The Kootenay Pedalwheelers survived waves that capsized competitors, a broken rudder and all the weather the ocean can inflict on a sail boat during a race to remember.
The Nelson-based team of Jay Blackmore, Mike Bowick, Roger Hassol, Todd Kettner, Doug Kennedy and Mike Sagal finished sixth in the Race to Alaska, a 1,200-kilometre endurance race from Port Townsend, Wash., north along the B.C. coast to Ketchikan, Alaska.
Blackmore said on the day they arrived at the finish, a sun broke through the clouds and a breeze carried them into Ketchikan. “It was magical. It was as good as you could have hoped for.”
The race was non-motorized, and the 32 teams taking part were allowed no outside help. It took the Pedalwheelers seven days to reach Ketchikan, where they arrived June 23. As of June 29, 13 teams had finished the race, 10 had dropped out and nine were still making the journey.
The Pedalwheelers’ trip was hardly smooth sailing.
On the opening day, a relatively short trip from Port Townsend to Victoria, rocky conditions in the Strait of Juan de Fuca led to the U.S. Coast Guard rescuing four sailors whose trimaran had capsized.
The Pedalwheelers made it to Victoria unscathed, and then had a choice: They could play it safe and sail up the quieter waters of the Strait of Georgia between Vancouver Island and the mainland, or they could risk the west coast of the island where conditions were more dangerous but the wind might give them a significant speed advantage.
They ended up being one of three teams to opt for the open ocean, and almost immediately ran into trouble when the heavy waves led to their rudder falling apart.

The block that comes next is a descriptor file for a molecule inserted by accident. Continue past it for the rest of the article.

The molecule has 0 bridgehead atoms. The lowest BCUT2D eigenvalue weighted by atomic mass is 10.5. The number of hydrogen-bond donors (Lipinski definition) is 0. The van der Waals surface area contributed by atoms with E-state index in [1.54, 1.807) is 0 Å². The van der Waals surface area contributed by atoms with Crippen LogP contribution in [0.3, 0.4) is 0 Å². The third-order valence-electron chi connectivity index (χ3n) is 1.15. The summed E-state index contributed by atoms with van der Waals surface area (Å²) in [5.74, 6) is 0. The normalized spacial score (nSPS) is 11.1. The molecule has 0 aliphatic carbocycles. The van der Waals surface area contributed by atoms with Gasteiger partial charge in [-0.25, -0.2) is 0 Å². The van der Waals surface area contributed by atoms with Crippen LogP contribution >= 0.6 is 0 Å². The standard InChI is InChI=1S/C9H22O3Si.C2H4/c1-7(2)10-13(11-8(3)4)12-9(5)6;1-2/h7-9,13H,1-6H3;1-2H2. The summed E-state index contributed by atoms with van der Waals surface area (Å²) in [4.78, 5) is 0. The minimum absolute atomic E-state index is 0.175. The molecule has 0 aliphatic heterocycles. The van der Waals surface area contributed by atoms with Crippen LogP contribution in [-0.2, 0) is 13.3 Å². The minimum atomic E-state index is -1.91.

“It was potentially a showstopper for us,” said Blackmore.
In Ucluelet, B.C., the Pedalwheelers found a marine shop and were able to repair the rudder, but that cost them 12 hours and the windy conditions their competitors took advantage of.
They were able to make up time, but Blackmore thinks the delay cost them third place. The third through sixth-place teams all finished on the same day.
“Being able to do all those repairs and get back underway, we felt really fortunate to even finish the race let alone to place sixth.”
There were other difficulties — Blackmore, an experienced sailor, was seasick for the first time in his life — but the broken rudder ended up being the team’s only major challenge.
As they approached Bella Bella, B.C., the Pedalwheelers had no wind at their backs and had to resort to pedalling. But Blackmore said a storm erupted behind them, sheets of rain fell and the Amurskaya, a 10-metre Flying Tiger sailboat, began to cut through the waves. It was then that the team realized two boats were not far ahead, and another was on their stern.
The race, Blackmore said, was on.
“It was one of the most amazing moments of sailing I’ve ever had.”
Now that their race is over, the Kootenay Pedalwheelers are returning home south along the coast to Vancouver, where they plan to sell their boat. Along the way they’ve handed out supplies to competitors in kayaks and row boats still on their way to Ketchikan.
Blackmore, who spoke to the Nelson Star from Bella Bella, said he is considering returning next year as a volunteer. They didn’t win the $10,000 prize, or the set of steak knives given for second place, but the journey was unforgettable.
“It’s been a rollercoaster, said Blackmore. “It’s been a really fabulous experience.”